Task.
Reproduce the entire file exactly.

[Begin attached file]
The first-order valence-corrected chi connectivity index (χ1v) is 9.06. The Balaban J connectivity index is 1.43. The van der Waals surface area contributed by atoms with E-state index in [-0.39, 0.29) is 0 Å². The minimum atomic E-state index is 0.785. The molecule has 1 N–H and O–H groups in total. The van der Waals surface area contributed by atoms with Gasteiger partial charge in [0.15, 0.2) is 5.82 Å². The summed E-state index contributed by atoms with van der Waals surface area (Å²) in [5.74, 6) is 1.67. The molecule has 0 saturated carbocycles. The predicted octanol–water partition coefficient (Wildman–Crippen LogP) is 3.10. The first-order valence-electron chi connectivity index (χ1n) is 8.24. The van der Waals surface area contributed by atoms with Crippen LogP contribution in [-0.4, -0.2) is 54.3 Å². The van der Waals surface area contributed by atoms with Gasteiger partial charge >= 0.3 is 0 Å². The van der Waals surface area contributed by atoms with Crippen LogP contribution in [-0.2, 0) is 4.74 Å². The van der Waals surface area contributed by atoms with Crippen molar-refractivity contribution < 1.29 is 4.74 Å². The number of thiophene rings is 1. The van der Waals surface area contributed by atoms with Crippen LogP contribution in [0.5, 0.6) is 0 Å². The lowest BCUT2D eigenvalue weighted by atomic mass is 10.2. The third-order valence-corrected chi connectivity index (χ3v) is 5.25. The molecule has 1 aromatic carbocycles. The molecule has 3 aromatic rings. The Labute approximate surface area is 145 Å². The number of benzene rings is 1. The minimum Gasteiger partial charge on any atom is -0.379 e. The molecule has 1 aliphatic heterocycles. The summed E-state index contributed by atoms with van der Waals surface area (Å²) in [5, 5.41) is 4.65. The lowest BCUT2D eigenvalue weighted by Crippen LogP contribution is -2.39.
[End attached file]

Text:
The first-order valence-corrected chi connectivity index (χ1v) is 9.06. The Balaban J connectivity index is 1.43. The van der Waals surface area contributed by atoms with E-state index in [-0.39, 0.29) is 0 Å². The minimum atomic E-state index is 0.785. The molecule has 1 N–H and O–H groups in total. The van der Waals surface area contributed by atoms with Gasteiger partial charge in [0.15, 0.2) is 5.82 Å². The summed E-state index contributed by atoms with van der Waals surface area (Å²) in [5.74, 6) is 1.67. The molecule has 0 saturated carbocycles. The predicted octanol–water partition coefficient (Wildman–Crippen LogP) is 3.10. The first-order valence-electron chi connectivity index (χ1n) is 8.24. The van der Waals surface area contributed by atoms with Crippen LogP contribution in [-0.4, -0.2) is 54.3 Å². The van der Waals surface area contributed by atoms with Gasteiger partial charge >= 0.3 is 0 Å². The van der Waals surface area contributed by atoms with Crippen LogP contribution in [-0.2, 0) is 4.74 Å². The van der Waals surface area contributed by atoms with Crippen molar-refractivity contribution < 1.29 is 4.74 Å². The number of thiophene rings is 1. The van der Waals surface area contributed by atoms with Crippen LogP contribution in [0.5, 0.6) is 0 Å². The lowest BCUT2D eigenvalue weighted by atomic mass is 10.2. The third-order valence-corrected chi connectivity index (χ3v) is 5.25. The molecule has 1 aromatic carbocycles. The molecule has 3 aromatic rings. The Labute approximate surface area is 145 Å². The number of benzene rings is 1. The minimum Gasteiger partial charge on any atom is -0.379 e. The molecule has 1 aliphatic heterocycles. The summed E-state index contributed by atoms with van der Waals surface area (Å²) in [5, 5.41) is 4.65. The lowest BCUT2D eigenvalue weighted by Crippen LogP contribution is -2.39.